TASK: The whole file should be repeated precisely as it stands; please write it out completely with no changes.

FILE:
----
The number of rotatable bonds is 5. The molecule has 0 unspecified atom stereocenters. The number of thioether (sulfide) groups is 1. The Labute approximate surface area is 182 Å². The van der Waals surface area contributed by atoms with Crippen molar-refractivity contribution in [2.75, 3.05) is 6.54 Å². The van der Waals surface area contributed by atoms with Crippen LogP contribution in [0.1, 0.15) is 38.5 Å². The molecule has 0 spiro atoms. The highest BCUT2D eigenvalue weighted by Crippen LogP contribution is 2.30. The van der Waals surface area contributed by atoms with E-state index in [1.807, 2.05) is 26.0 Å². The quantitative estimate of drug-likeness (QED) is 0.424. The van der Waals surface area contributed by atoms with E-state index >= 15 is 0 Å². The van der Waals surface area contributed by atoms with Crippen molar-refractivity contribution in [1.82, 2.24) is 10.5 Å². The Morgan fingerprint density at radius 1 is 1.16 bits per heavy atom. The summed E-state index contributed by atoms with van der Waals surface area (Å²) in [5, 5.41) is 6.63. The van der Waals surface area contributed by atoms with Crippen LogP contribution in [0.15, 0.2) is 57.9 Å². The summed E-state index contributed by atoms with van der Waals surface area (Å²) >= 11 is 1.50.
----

The number of rotatable bonds is 5. The molecule has 0 unspecified atom stereocenters. The number of thioether (sulfide) groups is 1. The Labute approximate surface area is 182 Å². The van der Waals surface area contributed by atoms with Crippen molar-refractivity contribution in [2.75, 3.05) is 6.54 Å². The van der Waals surface area contributed by atoms with Crippen LogP contribution in [0.1, 0.15) is 38.5 Å². The molecule has 0 spiro atoms. The highest BCUT2D eigenvalue weighted by Crippen LogP contribution is 2.30. The van der Waals surface area contributed by atoms with E-state index in [1.807, 2.05) is 26.0 Å². The quantitative estimate of drug-likeness (QED) is 0.424. The van der Waals surface area contributed by atoms with E-state index >= 15 is 0 Å². The van der Waals surface area contributed by atoms with Crippen molar-refractivity contribution in [1.82, 2.24) is 10.5 Å². The Morgan fingerprint density at radius 1 is 1.16 bits per heavy atom. The summed E-state index contributed by atoms with van der Waals surface area (Å²) in [5, 5.41) is 6.63. The van der Waals surface area contributed by atoms with Crippen LogP contribution in [0.15, 0.2) is 57.9 Å². The summed E-state index contributed by atoms with van der Waals surface area (Å²) >= 11 is 1.50.